7. The method of claim 6, further comprising a step of limiting bonuses of fictitious currency based on at least one of the following: limiting bonuses of currency based on a pre-determined number of levels down the referral participant chain; limiting number of referrals per participant; limiting bonuses of fictitious currency to participant-referral groups only for net total increases; and limiting the number of accounts per participants;

8. A system for improving advertising effectiveness of online properties, the system comprising: a host server configured to receive and transmit data from information sources over a global communications network, the host server including: a Website Owners Monitor interface configured to direct communications received over the global communications network between the host server and a Website Owner device; an Advertiser Monitor interface configured to direct communications received over the global communications network between the host server and an Advertiser device; a Database configured to store information from at least one information source; a Dynamic Advertisement Placement engine configured to receive data from said Database and said Website Owner Monitor, said data being used to calculate the advertising effectiveness value for at least one online property; and an Advertising Optimization Engine configured to receive data from said Advertiser Monitor and advertising effectiveness values from said Dynamic Advertisement Engine, said data and advertising effectiveness values being used to compute an enhanced portfolio of advertising opportunities.

Description:

CROSS-REFERENCE TO RELATED APPLICATIONS

This Application is a continuation in part of U.S. patent application Ser. No. 11/552,268 (filed on Oct. 24, 2006) and U.S. patent application Ser. No. 11/677,172 (filed on Feb. 21, 2007). The entire disclosure of these priority applications is hereby incorporated by reference herein. This Application also claims priority to U.S. Provisional Patent Application 60/912,907 filed on Apr. 19, 2007 and entitled Method And System For Collecting And Correlating Data From Information Sources To Deliver More Relevant And Effective Advertising.

BACKGROUND OF THE INVENTION

1. Field of the Invention

The present invention generally relates to online advertising systems and methods used to facilitate the introduction of online advertisers to suitable online website owners for purposes of conducting more effective online advertising and/or marketing campaigns.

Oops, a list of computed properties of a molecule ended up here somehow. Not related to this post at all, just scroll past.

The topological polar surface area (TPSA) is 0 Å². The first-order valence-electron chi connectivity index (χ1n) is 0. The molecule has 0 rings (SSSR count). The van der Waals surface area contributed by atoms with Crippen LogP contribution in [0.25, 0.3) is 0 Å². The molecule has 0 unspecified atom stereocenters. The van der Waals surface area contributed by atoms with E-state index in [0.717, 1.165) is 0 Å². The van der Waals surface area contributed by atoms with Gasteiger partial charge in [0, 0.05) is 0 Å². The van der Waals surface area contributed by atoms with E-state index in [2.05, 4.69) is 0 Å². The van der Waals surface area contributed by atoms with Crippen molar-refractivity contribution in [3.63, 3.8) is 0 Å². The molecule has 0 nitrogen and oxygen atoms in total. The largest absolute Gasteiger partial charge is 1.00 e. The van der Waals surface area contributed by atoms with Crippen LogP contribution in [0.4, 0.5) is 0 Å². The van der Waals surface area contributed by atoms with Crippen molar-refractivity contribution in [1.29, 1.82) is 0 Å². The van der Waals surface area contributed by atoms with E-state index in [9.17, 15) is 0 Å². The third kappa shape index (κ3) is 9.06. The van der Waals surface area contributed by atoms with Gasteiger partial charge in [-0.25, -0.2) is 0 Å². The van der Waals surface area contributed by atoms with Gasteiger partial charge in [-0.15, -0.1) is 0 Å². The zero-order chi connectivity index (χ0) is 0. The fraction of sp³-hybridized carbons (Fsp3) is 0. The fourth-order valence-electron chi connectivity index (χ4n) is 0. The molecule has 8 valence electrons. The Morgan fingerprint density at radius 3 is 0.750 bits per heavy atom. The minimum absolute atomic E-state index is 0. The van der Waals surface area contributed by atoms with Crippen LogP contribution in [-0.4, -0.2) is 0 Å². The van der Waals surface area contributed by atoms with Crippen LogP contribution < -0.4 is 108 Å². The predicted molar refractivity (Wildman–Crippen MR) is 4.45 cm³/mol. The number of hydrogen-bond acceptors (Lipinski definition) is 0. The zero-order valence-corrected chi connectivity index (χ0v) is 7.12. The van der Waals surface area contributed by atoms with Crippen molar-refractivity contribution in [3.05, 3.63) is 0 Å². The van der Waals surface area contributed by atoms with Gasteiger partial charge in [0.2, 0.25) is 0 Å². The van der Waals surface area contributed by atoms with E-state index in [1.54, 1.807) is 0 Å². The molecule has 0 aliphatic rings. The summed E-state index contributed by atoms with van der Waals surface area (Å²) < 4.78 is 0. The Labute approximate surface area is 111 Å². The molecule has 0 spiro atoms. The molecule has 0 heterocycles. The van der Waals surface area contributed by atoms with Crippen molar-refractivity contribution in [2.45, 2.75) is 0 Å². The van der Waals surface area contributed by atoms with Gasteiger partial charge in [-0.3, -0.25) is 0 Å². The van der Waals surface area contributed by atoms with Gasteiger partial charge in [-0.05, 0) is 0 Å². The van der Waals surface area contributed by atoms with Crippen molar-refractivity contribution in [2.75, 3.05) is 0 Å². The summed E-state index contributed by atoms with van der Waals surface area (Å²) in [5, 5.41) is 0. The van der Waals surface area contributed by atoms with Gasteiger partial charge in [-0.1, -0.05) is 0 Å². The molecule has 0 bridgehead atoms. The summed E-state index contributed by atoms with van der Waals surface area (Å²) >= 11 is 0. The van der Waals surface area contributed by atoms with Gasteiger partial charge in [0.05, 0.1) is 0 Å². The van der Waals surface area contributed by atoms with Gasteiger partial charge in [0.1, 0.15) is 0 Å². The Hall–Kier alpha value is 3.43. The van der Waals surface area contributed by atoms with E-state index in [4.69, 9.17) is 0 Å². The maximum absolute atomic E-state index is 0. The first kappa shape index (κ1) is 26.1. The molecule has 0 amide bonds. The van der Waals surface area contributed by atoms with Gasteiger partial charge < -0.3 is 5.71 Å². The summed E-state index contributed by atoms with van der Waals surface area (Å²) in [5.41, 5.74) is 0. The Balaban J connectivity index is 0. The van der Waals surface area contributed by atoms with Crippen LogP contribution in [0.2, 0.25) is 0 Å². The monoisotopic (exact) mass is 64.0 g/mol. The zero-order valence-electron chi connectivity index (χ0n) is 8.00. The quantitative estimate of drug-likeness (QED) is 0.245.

2. Background of the Invention

Worldwide use of the Internet is growing at an extremely rapid pace. Millions of people worldwide use the Internet daily for accessing information, shopping, recreation, receiving product updates, and other communications. As computers and Internet access become less expensive and easier to use, use of the Internet will become even more widespread.

As a result, many start-up and established companies and others (“Advertisers”) increasing view the Internet as a profitable place to advertise their goods and services and many owners of websites and other web properties (“Owners”) are finding that increased traffic on their websites translates to additional revenue and seek to take advantage of such opportunity.

However, given the seemingly infinite size of the Internet, the time constraints on Advertisers to find suitable Owners (and vice-versa), the time and expense of hiring third party marketing firms and the time taken by such firms to implement a marketing campaign, it remains an administrative burden for suitably-matched Owners and Advertisers to find each other and implement multi-faceted (i.e. involving several Owners, search engines and the like) marketing campaigns. Moreover, with the increasing sophistication and costs of online marketing, Advertisers need detailed information (e.g. advertising fees, traffic, repeat customers, conversion rates) about Owners to determine the effectiveness of a marketing campaign before engaging in such.

Hence, a method and system is needed that facilitates the introduction of Advertisers to Owners, collection of relevant information, transfer of data analysis of such information from Owners to Advertisers, implementation of Advertiser's marketing campaign and feedback to Advertisers on the effectiveness of their campaign.

DETAILED DESCRIPTION OF THE INVENTION AND PREFERRED EMBODIMENTS

The following presents a method and system for collecting and using in combination data from some or all of various information sources in a correlated manner to deliver more relevant and effective advertising.